I get emails almost daily from people who have seen our videos, read my blog posts or are part of our Facebook groups about “taking the leap of faith” and have decided to buy a home and move to Hawaii.
Some of these folks have been visiting Hawaii each year for twenty years and feel like they know what they are getting themselves into from switching to visitor to resident. They have traveled to many of the islands to see which one is their favorite and believe they have made the right decision for themselves and their families. But how prepared can you be when you move 2500 miles away from everything and move to a new environment, culture, and way of life?
Dream vs Reality
To help people grasp the reality of living in Hawaii, I have written numerous blog posts and created videos about making the move here with: (click on the links)
5. What should you be grateful for (because gratitude is at the heart of Aloha)
These articles/videos are somewhat of a litmus test for people to get them to really think about what it means to move to Hawaii and not just live here, but really become part of the fabric of society as to understand island living and fitting in so they stay longer than the average span of three years. Yes, three years.
I keep telling people who have this dream of “living in paradise” that Hawaii is NOT for everyone. But, if you can understand the challenges you may face, if you have resolve and resiliency to spare with a bank account to get your through until you are humming along with understanding what everything costs and keeping yourself on a budget, then you may just be one of us lucky enough to call Hawaii home for over a decade or more!
For those of us who have made it, and I’m not kidding about it being a badge of success, I am sure we all would have enjoyed the insights and knowledge you find so readily on Facebook and YouTube of people sharing their stories, warnings and successes. (But not on Instagram. That platform still makes it look like beautiful tan people sit poolside or on a white sandy beach lounging around all day-which people who live here full time DO NOT DO, I can assure you. Trust me. Put THAT in your reality thought bank, too!)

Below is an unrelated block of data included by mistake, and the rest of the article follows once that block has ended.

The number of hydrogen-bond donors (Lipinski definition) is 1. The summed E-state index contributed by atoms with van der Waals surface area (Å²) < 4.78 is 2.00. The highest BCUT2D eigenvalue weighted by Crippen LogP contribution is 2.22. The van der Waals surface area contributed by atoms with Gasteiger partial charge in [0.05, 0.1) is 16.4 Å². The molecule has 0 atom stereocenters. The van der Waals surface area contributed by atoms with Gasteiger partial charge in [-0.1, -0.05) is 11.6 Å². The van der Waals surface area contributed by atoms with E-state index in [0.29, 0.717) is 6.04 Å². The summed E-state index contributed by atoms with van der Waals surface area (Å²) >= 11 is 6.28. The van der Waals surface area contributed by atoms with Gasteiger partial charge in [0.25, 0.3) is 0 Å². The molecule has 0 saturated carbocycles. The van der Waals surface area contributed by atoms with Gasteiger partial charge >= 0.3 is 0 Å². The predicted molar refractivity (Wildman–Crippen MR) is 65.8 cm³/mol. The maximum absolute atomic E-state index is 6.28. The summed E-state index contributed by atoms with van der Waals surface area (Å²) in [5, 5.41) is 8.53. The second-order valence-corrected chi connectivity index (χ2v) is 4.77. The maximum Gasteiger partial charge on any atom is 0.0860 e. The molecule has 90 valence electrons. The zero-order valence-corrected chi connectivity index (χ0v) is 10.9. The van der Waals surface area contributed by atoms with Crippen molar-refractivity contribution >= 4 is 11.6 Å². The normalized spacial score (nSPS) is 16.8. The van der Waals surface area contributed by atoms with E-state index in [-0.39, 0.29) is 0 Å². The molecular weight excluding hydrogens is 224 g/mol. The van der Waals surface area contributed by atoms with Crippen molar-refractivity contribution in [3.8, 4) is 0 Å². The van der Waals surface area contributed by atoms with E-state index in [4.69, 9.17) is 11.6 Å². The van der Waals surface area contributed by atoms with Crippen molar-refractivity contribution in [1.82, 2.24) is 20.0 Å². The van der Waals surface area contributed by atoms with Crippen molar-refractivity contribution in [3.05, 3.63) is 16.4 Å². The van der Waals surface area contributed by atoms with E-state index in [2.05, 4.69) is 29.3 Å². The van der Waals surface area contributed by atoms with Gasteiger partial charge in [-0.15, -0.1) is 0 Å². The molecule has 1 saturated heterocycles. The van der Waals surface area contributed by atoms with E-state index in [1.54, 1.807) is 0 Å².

Living Life Well In Hawaii
Another reality is fitting in and carrying on the basic values of why everyone wants to live here. I’d like to share that MANY residents have asked me to ask those of you considering a move to adopt these values. (If you read enough of the comments on our YouTube channel, you will see what I mean)
I encourage you to understand and put the following Hawaiian core values into your soul when moving here:
Kuleana: Being responsible for, ourselves, each other, and the land
Pono: Practicing and working with integrity in every endeavor
Ohana: Family, caring, nurturing and inspiring one another
Malama ‘Aina: Serve as good stewards of the land with the goal of sustainability
Laulima: Working collaboratively with each other
Aloha: Respecting each and every one of us as equals
Kokua: Being thankful for one another, our providers, and community
These core values apply to anyone moving to ANY of the islands and seriously, if you also lived your life focused on these values in ANY community in the world, it would be a beautiful thing, yes?
A Vision For New Residents
Can I help keep Hawaii the paradise people envision it to be? I sure the hell am trying!
I had a rather grumpy guy send me an email after I posted about trying to encourage people to leave their mainland “stuff” and attitudes on the mainland and embrace the whole new way of life offered here and he said that Hawaii was doomed to be just another melting pot of American life as we see on the mainland in the next few decades. I told him I was working towards not having that happen by educating newcomers to the island. He said I couldn’t make a difference.
I reminded him of the “Starfish Story” of how an old man, came upon a young boy walking among hundreds of starfish which were washed up onshore. The little boy was throwing them back one by one into the ocean. The old man said to the child that the chore was too great and he couldn’t make a difference. And the little boy, upon tossing one more starfish back into the ocean, said, “It made a difference for THAT one”.
If I can help educate “the dreamers” who wish to move here, to bring their talent, energy, volunteer time and love of Hawaii with a commitment to “Let Hawaii change you, not you change Hawaii”, then it WILL make a difference and we ALL will benefit. Yes?
If you ARE considering purchasing a home in Hawaii, please consider joining our new “365 Ohana” service where we offer private Facebook groups to foster community, events for networking, connections to knowledgable Realtors and mortgage professionals, complimentary books/guides to make your move and buying real estate easier, and more information about the culture of Hawaii. Click: Join 365 Ohana!